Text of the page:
Heading off to Nikko…and future travel starting to gel

The following day we boarded the train to Nikko which is a little village in the mountains. It was wonderful to be getting out of the city and leaving the bustle behind. The only hassle was dealing with the luggage all the time and it made me think again about how I will travel alone in the future.

I no longer have a husband to carry my bags for me when I’m tired. Or when I have to go up or down stairs. Or if I have to hurry. Or…anytime. It was right at the moment of dragging my heavy suitcase onto that train, that I decided that not only did I need to travel lighter (and smaller), but I needed to get fitter and stronger for when I travelled alone.

Note that – I said WHEN and not IF. I was making progress!

My first success at travelling alone!

I loved Nikko, but it was freezing cold! On the first morning we woke to the news that the overnight temps had dropped to -1C and it had been snowing in the mountains. Right…then let’s go see it! More dealing with public transport but I was starting to get a little more confident, especially as this wasn’t a hectic commuter system like in the big cities.

Beautiful scenery up in the mountains but too cold so we travelled back to Nikko. My daughter preferred to stay in the hotel room and thaw out for a while so I took the opportunity to get some practice at solo travel. I took myself for a stroll around Nikko and imagined what it would be like if I was truly there alone. I ended up quite a distance from the hotel so I took a deep breath, and got on the public bus.

This is probably not a big deal for most people but it was a massive step for me…and I did it! When I got off the bus (at the right stop I might add) I was euphoric! I felt like I’d conquered the world! In a small way I probably had as public transport in foreign places is my hugest fear, waaaay ahead of terrorism or having my passport stolen.

I could do this!

Last stop…Kyoto….my favourite

Our final destination was Kyoto, but getting there was never going to be easy. We left Nikko at 8am but had to travel all the way back to Tokyo before being able to catch the Shinkansen (bullet train) out to Kyoto. There didn’t seem to be a short-cut, and the trip (in total, counting subway trains at the end) took 9 hours!

The next day we actually hung out with the group for a while! By now I was wondering if they thought we were being anti-social, but the reality was this:

  • I was only 6 months into this grief journey, and I needed lots of space.
  • My daughter was encouraging me and teaching me about solo travel
  • Neither of us were interested in much of the ‘touristy stuff’ as she had been to Japan before, and I couldn’t cope with the crowds.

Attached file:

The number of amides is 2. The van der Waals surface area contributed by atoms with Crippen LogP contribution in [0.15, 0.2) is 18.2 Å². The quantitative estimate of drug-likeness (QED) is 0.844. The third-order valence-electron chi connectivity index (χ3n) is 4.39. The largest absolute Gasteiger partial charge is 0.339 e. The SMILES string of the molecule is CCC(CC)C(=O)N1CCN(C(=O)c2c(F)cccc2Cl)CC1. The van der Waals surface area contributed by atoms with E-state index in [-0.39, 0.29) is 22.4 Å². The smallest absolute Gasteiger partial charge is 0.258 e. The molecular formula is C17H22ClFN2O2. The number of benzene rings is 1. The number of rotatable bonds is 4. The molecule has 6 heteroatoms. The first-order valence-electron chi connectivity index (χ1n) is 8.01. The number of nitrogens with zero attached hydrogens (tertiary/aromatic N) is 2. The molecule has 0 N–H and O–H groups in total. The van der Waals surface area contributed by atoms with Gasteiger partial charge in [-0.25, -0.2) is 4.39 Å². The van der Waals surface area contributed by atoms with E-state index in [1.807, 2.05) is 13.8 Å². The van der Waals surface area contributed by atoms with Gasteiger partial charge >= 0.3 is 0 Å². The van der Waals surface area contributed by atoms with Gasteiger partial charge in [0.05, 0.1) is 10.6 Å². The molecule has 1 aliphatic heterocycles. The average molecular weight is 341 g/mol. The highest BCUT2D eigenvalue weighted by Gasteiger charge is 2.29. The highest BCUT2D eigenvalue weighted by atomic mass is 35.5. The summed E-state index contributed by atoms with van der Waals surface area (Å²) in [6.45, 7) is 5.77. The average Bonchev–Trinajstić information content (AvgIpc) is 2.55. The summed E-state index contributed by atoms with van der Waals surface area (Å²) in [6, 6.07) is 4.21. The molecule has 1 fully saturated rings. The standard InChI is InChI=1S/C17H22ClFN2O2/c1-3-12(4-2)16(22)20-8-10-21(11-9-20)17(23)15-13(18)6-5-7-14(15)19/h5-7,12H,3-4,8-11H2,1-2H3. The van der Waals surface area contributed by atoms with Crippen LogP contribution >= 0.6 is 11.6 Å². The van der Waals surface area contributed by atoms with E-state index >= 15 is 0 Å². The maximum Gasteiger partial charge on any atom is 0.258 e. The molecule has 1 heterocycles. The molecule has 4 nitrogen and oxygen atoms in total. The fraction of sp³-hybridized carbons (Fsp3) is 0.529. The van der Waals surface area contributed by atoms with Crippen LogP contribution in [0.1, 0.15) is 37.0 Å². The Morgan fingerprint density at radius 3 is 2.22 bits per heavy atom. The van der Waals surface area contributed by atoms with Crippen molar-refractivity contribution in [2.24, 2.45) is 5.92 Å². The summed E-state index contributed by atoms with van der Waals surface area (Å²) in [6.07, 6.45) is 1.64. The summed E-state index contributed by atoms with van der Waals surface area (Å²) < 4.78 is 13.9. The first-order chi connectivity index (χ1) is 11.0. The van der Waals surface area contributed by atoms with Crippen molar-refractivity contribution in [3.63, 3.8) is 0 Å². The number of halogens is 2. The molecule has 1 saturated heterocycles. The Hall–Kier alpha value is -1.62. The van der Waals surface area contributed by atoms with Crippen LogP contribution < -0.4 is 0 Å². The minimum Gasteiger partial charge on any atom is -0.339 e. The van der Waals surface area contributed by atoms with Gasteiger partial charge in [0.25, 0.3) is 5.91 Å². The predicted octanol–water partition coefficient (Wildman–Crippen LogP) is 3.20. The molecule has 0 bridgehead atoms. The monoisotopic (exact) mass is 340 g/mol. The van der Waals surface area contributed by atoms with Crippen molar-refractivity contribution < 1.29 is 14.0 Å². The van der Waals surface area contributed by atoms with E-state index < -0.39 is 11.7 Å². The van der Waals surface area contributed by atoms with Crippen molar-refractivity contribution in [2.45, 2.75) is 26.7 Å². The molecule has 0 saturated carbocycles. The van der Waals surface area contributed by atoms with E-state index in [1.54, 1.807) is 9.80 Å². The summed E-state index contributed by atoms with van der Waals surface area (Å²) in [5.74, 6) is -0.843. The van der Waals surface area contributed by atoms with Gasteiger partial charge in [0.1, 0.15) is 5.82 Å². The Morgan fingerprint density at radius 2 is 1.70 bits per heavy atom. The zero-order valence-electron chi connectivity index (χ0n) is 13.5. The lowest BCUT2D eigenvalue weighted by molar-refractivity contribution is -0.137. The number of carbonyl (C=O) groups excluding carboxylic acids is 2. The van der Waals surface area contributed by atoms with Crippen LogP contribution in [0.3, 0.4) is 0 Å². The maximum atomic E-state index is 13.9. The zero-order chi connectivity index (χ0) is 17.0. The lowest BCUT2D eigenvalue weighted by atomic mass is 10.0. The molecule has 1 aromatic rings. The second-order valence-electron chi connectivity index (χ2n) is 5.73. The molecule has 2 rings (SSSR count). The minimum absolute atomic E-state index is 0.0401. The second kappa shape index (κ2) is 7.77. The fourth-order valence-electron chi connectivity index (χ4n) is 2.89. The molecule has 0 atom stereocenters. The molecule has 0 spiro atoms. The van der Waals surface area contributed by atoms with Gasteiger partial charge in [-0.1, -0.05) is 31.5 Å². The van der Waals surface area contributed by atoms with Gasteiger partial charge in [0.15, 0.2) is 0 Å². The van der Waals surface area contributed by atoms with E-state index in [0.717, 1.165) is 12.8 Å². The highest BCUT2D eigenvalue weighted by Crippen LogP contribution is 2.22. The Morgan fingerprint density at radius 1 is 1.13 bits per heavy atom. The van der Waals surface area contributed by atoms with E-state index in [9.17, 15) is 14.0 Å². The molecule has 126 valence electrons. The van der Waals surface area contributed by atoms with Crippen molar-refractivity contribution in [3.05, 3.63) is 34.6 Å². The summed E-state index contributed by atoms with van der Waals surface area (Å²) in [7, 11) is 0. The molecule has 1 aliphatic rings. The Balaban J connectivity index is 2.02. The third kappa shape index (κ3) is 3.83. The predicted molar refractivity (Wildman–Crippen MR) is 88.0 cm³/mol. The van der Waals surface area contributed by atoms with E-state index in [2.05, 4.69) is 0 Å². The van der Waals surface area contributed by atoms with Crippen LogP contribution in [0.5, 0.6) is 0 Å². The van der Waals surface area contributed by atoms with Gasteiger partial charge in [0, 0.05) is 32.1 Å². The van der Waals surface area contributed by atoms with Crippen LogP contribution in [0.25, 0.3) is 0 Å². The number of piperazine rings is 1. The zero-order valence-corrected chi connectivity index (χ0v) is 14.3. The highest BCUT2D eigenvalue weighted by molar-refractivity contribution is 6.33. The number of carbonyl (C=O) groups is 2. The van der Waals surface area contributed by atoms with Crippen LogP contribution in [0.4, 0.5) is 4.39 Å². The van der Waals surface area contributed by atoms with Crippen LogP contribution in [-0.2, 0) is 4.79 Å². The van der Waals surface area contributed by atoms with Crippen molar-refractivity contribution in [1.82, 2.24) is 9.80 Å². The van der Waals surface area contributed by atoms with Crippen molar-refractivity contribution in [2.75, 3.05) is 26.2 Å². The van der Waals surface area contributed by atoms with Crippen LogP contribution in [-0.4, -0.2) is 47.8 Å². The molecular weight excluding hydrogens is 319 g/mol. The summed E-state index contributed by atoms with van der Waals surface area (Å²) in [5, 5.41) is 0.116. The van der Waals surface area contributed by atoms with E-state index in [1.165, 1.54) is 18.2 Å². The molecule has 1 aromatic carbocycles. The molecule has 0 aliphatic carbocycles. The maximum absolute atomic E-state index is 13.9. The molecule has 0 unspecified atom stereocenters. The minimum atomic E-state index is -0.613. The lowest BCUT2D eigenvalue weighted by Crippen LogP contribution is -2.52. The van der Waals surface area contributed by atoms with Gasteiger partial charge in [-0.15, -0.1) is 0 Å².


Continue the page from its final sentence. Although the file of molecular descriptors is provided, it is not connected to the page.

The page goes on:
While the group were inspecting the Tenrhy-ji Zen Temple, we left them to it and wandered around the beautiful gardens. While I was there I threw a coin into a sacred pond and made a wish for my future. I wished, with all my heart, that I would find the strength for a life alone. I also wished for the courage to travel alone.

Making my own path forward

I won’t go into the intricate detail of everything we did in Kyoto, but it was definitely my favourite place. We wandered through the Bamboo Forest, walked to the Fushimi Inari Shrine to see the red ‘torii gates’, saw the Golden Temple and checked out the Geisha district of Gion.

On the last day we had to go and pre-purchase our tickets for the Shinkansen, to travel the 500km back to Tokyo. I was much more confident now with using the ticket machines as my daughter had pointed out that ticket machines in other countries all have a little button or link (maybe well hidden) that turns the screen into English. This was very useful information.

While I was at the station, I made a snap decision!

I was recalling times in the past when Norbert and I were eking out the last of the foreign currency funds we had with us, so that we didn’t have to take any home. It made sense, but I also remembered not being able to buy what I liked, including even food sometimes. From somewhere came the thought “This is your show now, so do what you want!”

I walked purposefully to the nearest ATM and withdrew a reasonable amount of Japanese yen which would ensure we really enjoyed our last day. Flush with funds, we took ourselves out to a lovely restaurant that night. It was a great way to finish the trip, and I felt good about it. I felt empowered and in control. Funny how it’s the little things that sometimes help.

Final thoughts

Smiling holiday snaps make it easy to give a superficial impression that a holiday has brought rapid emotional healing. Not so. To leave home did not mean that I could leave heartache behind. Travel makes one aware of the vastness of the world, and this was highlighted even more for me now that I was alone in it.

There were times when I missed Norbert so badly that it was a physical pain. Times when I laughed at something I saw, and then remembered that I cannot share it with him. Times when I cried quiet tears into my pillow at night.

BUT….Japan was beautiful, and I am so glad that I made the trip. I came home with the strong understanding that not only would I still travel, but I would go back and re-visit our original bucket-list.

I didn’t plan on doing this alone….but I can, and I will.

Marlene is an Australian widow who has written about all the good, bad and ugly stuff that happened after her husband Norbert died tragically. Marlene responds to all comments.